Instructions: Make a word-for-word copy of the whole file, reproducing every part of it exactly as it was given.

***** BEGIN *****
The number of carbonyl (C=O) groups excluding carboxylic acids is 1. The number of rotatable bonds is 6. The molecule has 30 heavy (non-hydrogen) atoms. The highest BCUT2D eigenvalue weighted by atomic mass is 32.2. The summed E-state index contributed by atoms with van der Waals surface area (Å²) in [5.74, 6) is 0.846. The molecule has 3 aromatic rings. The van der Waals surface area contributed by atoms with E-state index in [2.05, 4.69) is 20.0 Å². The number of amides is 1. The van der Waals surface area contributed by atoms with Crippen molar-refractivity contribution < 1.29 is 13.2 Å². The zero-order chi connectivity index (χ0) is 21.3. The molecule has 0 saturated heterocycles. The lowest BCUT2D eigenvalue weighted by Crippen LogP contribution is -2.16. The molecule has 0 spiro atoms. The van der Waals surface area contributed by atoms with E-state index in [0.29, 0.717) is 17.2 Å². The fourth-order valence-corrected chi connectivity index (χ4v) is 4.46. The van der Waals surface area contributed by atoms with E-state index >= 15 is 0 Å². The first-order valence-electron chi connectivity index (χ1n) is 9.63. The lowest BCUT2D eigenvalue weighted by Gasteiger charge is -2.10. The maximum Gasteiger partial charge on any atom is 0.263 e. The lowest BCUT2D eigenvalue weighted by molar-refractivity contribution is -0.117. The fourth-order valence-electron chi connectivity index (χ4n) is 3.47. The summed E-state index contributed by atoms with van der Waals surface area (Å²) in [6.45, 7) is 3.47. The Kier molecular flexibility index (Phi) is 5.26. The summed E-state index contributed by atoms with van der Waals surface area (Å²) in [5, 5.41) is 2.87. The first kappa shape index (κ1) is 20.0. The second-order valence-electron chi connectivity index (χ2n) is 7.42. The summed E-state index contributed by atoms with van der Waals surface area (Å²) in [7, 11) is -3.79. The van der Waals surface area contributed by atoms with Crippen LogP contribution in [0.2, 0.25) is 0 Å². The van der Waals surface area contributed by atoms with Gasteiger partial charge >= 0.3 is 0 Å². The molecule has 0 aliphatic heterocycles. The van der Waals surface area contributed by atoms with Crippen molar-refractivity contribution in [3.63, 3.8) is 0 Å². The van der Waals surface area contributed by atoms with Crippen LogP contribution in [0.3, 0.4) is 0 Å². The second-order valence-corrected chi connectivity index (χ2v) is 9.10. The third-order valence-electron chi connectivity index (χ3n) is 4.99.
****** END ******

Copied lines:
The number of carbonyl (C=O) groups excluding carboxylic acids is 1. The number of rotatable bonds is 6. The molecule has 30 heavy (non-hydrogen) atoms. The highest BCUT2D eigenvalue weighted by atomic mass is 32.2. The summed E-state index contributed by atoms with van der Waals surface area (Å²) in [5.74, 6) is 0.846. The molecule has 3 aromatic rings. The van der Waals surface area contributed by atoms with E-state index in [2.05, 4.69) is 20.0 Å². The number of amides is 1. The van der Waals surface area contributed by atoms with Crippen molar-refractivity contribution < 1.29 is 13.2 Å². The zero-order chi connectivity index (χ0) is 21.3. The molecule has 0 saturated heterocycles. The lowest BCUT2D eigenvalue weighted by Crippen LogP contribution is -2.16. The molecule has 0 spiro atoms. The van der Waals surface area contributed by atoms with E-state index in [0.29, 0.717) is 17.2 Å². The fourth-order valence-corrected chi connectivity index (χ4v) is 4.46. The van der Waals surface area contributed by atoms with E-state index >= 15 is 0 Å². The first-order valence-electron chi connectivity index (χ1n) is 9.63. The lowest BCUT2D eigenvalue weighted by Gasteiger charge is -2.10. The maximum Gasteiger partial charge on any atom is 0.263 e. The lowest BCUT2D eigenvalue weighted by molar-refractivity contribution is -0.117. The fourth-order valence-electron chi connectivity index (χ4n) is 3.47. The summed E-state index contributed by atoms with van der Waals surface area (Å²) in [6.45, 7) is 3.47. The Kier molecular flexibility index (Phi) is 5.26. The summed E-state index contributed by atoms with van der Waals surface area (Å²) in [5, 5.41) is 2.87. The first kappa shape index (κ1) is 20.0. The second-order valence-electron chi connectivity index (χ2n) is 7.42. The summed E-state index contributed by atoms with van der Waals surface area (Å²) in [7, 11) is -3.79. The van der Waals surface area contributed by atoms with Crippen LogP contribution in [0.2, 0.25) is 0 Å². The van der Waals surface area contributed by atoms with Gasteiger partial charge >= 0.3 is 0 Å². The molecule has 0 aliphatic heterocycles. The van der Waals surface area contributed by atoms with Crippen molar-refractivity contribution in [3.63, 3.8) is 0 Å². The van der Waals surface area contributed by atoms with Crippen LogP contribution in [0.3, 0.4) is 0 Å². The second-order valence-corrected chi connectivity index (χ2v) is 9.10. The third-order valence-electron chi connectivity index (χ3n) is 4.99.